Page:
Spread bets and CFDs are complex instruments and come with a high risk of losing money rapidly due to leverage. 75.3% of retail investor accounts lose money when trading spread bets and CFDs with this provider. You should consider whether you understand how spread bets and CFDs work, and whether you can afford to take the high risk of losing your money.

Bond CFDsPepperstone

Trading bond CFDs with Pepperstone

Chris Weston
Head of Research
5 Mar 2024
Bond CFDs provide traders with a chance to trade one of the cleanest expressions of economic trends, the potential for changes in a central bank’s monetary policy setting, as well as a government’s fiscal policy (though the impact of bond issuance to fund a deficit).

Fundamentals aside, bond CFDs also provide traders with a compelling trading environment through which to deploy their trading strategy, with highly liquid top-of-book pricing, low gapping risk (US bonds trade almost 24 hours a day), good movement and low drag from trading costs. 

Like many of Pepperstone’s spread-based markets, Pepperstone’s bond CFD offering will be priced off the front-month bond futures. Our LP then adjusts the price to remove the net financing cost (or cost of carry) from the current period to the futures expiration to create a cash price.

This typically means our cash bond CFD price will be lower than the futures price, where the difference is called ‘the Basis’ or ‘fair value’. 

As each day passes and gets closer to the futures expiration, the lower the basis – subsequently, we see the cash and futures converge over time.

If a client subsequently holds a cash CFD bond position over the rollover time they will pay/receive the swap charge depending on whether they are long or short. 

Background on bond futures

Underlying (real) cash bonds will have a capital component, where bond traders can buy and sell to speculate on price moves – however, market participants will also be positioning portfolios to receive income from the bond’s coupon (if long).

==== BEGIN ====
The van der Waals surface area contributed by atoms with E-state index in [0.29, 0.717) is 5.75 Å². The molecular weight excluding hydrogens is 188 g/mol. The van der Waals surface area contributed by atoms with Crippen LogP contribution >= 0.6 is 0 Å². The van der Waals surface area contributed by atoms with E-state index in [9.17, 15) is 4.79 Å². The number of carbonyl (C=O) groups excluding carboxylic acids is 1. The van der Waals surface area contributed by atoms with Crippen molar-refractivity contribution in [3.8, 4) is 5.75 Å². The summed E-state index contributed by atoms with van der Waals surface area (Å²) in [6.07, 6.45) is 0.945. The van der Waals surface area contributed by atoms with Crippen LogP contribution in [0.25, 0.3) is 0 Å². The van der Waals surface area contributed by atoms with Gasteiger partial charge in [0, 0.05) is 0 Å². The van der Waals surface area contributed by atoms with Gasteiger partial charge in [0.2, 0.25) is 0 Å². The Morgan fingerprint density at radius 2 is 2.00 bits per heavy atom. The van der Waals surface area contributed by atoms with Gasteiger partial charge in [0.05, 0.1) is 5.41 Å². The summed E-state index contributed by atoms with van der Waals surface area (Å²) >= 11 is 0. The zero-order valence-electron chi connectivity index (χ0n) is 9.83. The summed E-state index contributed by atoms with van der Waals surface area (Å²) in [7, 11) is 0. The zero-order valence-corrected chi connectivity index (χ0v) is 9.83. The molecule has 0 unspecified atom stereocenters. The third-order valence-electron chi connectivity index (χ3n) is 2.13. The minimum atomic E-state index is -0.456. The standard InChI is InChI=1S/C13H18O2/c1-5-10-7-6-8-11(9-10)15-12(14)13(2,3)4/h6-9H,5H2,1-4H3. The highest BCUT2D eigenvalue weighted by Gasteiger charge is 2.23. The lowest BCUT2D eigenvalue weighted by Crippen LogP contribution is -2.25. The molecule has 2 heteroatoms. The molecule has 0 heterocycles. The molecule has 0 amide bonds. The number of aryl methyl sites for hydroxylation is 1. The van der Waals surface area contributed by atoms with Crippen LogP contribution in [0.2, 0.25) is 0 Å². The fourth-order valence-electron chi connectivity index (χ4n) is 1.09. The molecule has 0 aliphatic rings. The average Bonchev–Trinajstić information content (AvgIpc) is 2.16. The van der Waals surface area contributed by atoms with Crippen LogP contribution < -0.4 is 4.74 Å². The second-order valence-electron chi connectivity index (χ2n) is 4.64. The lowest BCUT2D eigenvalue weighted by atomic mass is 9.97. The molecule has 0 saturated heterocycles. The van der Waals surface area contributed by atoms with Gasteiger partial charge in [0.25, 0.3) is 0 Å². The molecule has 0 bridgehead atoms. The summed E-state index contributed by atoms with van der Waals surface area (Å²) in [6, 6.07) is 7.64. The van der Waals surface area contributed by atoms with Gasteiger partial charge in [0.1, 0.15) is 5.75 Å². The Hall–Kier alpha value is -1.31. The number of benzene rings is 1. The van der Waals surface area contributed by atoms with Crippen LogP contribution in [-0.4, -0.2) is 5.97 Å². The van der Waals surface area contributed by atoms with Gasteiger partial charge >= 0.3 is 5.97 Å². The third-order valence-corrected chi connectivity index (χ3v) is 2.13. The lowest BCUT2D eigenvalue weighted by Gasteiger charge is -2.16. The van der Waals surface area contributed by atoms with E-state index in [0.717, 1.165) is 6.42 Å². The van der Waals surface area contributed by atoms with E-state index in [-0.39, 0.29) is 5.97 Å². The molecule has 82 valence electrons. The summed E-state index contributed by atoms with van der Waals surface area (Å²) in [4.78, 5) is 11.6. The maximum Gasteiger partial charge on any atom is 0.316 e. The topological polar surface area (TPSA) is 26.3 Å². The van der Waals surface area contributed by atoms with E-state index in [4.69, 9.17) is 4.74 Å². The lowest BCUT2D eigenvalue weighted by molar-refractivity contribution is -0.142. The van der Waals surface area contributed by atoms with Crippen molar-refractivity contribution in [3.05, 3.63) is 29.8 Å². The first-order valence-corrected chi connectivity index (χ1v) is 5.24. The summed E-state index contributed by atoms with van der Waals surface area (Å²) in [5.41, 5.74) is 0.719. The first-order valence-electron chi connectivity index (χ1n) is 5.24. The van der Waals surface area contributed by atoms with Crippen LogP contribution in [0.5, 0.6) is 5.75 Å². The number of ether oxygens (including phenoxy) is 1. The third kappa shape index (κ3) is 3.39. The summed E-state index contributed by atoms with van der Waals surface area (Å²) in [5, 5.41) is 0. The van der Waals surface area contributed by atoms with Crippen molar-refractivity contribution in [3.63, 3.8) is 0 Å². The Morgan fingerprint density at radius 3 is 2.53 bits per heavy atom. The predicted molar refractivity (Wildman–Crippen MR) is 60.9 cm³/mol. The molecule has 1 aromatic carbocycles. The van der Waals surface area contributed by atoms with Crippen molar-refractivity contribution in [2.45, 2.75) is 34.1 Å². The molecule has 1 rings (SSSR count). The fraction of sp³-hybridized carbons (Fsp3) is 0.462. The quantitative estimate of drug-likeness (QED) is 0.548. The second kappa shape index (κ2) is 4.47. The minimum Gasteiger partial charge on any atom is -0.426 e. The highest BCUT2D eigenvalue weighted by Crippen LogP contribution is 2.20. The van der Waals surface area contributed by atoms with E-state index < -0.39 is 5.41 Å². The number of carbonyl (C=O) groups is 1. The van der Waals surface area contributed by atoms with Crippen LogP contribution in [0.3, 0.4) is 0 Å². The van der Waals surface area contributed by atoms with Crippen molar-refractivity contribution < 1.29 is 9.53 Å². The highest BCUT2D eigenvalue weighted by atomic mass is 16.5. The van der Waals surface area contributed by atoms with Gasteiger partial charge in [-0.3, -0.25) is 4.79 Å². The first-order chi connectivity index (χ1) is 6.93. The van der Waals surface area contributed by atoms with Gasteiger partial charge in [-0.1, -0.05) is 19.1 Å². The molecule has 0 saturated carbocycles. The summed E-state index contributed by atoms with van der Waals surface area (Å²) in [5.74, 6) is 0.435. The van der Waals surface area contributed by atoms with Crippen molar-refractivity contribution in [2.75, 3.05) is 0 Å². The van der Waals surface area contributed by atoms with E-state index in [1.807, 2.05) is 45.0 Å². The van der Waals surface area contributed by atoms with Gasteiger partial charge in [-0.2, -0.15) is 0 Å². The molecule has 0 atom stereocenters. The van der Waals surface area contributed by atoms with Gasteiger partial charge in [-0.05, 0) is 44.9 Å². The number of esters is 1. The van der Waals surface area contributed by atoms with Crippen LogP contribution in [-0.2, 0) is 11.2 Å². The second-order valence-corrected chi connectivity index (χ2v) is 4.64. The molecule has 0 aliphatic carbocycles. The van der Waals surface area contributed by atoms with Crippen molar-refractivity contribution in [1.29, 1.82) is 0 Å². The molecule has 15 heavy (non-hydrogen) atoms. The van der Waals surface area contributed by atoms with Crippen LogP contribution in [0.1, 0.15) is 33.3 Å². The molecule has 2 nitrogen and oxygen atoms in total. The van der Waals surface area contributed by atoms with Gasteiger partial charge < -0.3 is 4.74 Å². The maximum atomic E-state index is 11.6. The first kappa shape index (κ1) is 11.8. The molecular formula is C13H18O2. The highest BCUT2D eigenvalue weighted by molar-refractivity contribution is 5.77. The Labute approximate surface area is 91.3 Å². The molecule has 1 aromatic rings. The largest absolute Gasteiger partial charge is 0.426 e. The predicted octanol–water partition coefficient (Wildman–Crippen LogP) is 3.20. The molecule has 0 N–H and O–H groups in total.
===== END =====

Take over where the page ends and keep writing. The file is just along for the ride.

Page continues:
Traders should make the distinction that bond CFDs are used by traders to trade price moves and there is no consideration for fixed interest or the coupon.

Given that Pepperstone bond CFDs price is derived from the futures pricing, it is worth understanding more about these markets. 

Traders use bond futures to speculate or hedge a physical bond exposure/portfolio. Pepperstone clients can use bond CFDs to hedge, but far more commonly bond CFDs are vehicles to trade price moves and to speculate and react. 

Bond futures will track closely to the same maturity (real) cash bonds. Predominantly because if the position is held past the future's expiration date this is what the seller will have to deliver if the buyer chooses to take delivery of the underlying. Once the buyers have the underlying cash bonds delivered, they will then get all the income from the bond's semi-annual coupon, plus any capital move from the changes in the price ongoing. 

The seller of the bond futures is obligated to give the buyer the underlying physical bonds after expiration.

Bond futures are settled with physical delivery and not cash settled like many futures products, which is why most futures trading brokers put an automatic roll instruction on client’s accounts.

Pepperstone’s bond CFDs work in a similar manner – whereby, close to the bond futures expiration date the LP will move to take the price from the next quarterly futures contract and provide a cash price from this. This should affect the cash bond CFD price given the fair value adjustment. 

Current bonds rolled out for clients to trade

  • US T-Bond (US Treasury with a 30yr maturity)
  • US T-Note 10yr (US Treasury with a 10yr maturity)
  • US T-Note 5yr (US Treasury with a 5yr maturity)